In the United States, children are becoming obese at triple the rate compared with the 1960s, making the study and treatment of this problem paramount. The epidemic of metabolic syndrome in children and adolescents is an international phenomenon, leading the International Diabetes Foundation to publish an updated consensus statement to guide diagnosis and further study of the condition. [51, 52]
Triglycerides are a common form of fat that we digest. Triglycerides are the main ingredient in animal fats and vegetable oils. Elevated levels of triglycerides are a risk factor for heart disease, heart attack, stroke, fatty liver disease, and pancreatitis. Elevated levels of triglycerides are also associated with diseases like diabetes, kidney disease, and medications (for example, diuretics, birth control pills, and beta blockers). Dietary changes, and medication if necessary can help lower triglyceride blood levels. https://i.ytimg.com/vi/HfSlhc6-kes/hqdefault.jpg?sqp
Gary Edward Sander, MD, PhD, FACC, FAHA, FACP, FASH Professor of Medicine, Director of CME Programs, Team Leader, Root Cause Analysis, Tulane University Heart and Vascular Institute; Director of In-Patient Cardiology, Tulane Service, University Hospital; Visiting Physician, Medical Center of Louisiana at New Orleans; Faculty, Pennington Biomedical Research Institute, Louisiana State University; Professor, Tulane University School of Medicine
^ Jump up to: a b Brook RD, Appel LJ, Rubenfire M, Ogedegbe G, Bisognano JD, Elliott WJ, Fuchs FD, Hughes JW, Lackland DT, Staffileno BA, Townsend RR, Rajagopalan S, American Heart Association Professional Education Committee of the Council for High Blood Pressure Research, Council on Cardiovascular and Stroke Nursing, Council on Epidemiology and Prevention, and Council on Nutrition, Physical, Activity (Jun 2013). "Beyond medications and diet: alternative approaches to lowering blood pressure: a scientific statement from the American Heart Association". Hypertension. 61 (6): 1360–83. doi:10.1161/HYP.0b013e318293645f. PMID 23608661.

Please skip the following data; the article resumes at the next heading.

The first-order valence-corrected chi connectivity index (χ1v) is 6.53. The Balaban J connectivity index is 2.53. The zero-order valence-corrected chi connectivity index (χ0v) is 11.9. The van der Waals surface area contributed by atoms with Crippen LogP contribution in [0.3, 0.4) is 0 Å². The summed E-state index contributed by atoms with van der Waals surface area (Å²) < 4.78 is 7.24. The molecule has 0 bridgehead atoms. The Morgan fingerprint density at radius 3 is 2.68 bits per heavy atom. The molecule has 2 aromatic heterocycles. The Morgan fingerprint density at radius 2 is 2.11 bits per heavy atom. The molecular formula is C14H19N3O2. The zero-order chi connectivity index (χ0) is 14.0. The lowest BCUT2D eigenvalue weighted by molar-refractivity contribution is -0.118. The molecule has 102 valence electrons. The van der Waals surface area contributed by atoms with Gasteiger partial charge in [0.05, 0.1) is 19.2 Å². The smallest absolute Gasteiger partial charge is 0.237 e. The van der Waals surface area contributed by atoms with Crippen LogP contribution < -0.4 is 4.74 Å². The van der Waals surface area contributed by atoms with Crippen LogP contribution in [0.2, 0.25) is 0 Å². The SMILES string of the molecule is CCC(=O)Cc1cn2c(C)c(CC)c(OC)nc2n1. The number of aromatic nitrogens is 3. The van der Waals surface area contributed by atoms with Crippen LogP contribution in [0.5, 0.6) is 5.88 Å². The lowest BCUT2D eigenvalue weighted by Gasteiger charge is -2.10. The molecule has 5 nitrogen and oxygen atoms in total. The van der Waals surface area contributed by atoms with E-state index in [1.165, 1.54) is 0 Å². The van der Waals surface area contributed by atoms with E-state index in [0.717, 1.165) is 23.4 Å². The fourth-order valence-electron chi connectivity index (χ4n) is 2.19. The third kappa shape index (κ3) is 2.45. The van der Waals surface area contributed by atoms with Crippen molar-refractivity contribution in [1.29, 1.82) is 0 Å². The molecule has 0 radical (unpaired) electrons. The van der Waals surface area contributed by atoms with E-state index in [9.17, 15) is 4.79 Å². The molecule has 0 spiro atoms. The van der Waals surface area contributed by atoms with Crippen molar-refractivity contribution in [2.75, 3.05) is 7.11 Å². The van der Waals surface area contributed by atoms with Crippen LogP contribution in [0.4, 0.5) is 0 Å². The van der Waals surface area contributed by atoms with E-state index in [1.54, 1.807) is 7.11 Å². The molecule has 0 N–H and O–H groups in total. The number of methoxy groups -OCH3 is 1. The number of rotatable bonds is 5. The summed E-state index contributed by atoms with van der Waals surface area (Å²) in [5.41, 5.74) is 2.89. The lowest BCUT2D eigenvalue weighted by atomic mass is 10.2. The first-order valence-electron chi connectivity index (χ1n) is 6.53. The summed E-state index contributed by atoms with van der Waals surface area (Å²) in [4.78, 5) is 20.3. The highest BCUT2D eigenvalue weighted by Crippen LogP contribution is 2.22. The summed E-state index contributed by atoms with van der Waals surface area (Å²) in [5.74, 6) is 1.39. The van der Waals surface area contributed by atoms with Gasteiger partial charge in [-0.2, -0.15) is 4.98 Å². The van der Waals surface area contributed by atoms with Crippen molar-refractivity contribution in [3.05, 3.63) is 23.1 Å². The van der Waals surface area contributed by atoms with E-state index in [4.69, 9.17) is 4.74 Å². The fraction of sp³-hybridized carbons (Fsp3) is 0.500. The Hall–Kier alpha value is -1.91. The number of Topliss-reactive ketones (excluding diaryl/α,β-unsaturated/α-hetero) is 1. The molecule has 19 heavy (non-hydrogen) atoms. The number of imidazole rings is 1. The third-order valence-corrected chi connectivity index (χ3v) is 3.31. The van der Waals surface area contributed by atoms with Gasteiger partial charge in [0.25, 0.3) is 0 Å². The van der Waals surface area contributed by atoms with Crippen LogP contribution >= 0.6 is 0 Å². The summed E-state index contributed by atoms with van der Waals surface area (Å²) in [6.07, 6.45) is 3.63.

^ Sacks, F. M.; Svetkey, L. P.; Vollmer, W. M.; Appel, L. J.; Bray, G. A.; Harsha, D.; Obarzanek, E.; Conlin, P. R.; Miller, E. R. (2001-01-04). "Effects on blood pressure of reduced dietary sodium and the Dietary Approaches to Stop Hypertension (DASH) diet. DASH-Sodium Collaborative Research Group". The New England Journal of Medicine. 344 (1): 3–10. doi:10.1056/NEJM200101043440101. ISSN 0028-4793. PMID 11136953.
The key sign of metabolic syndrome is central obesity, also known as visceral, male-pattern or apple-shaped adiposity. It is characterized by adipose tissue accumulation predominantly around the waist and trunk.[5] Other signs of metabolic syndrome include high blood pressure, decreased fasting serum HDL cholesterol, elevated fasting serum triglyceride level, impaired fasting glucose, insulin resistance, or prediabetes. Associated conditions include hyperuricemia; fatty liver (especially in concurrent obesity) progressing to nonalcoholic fatty liver disease; polycystic ovarian syndrome in women and erectile dysfunction in men; and acanthosis nigricans.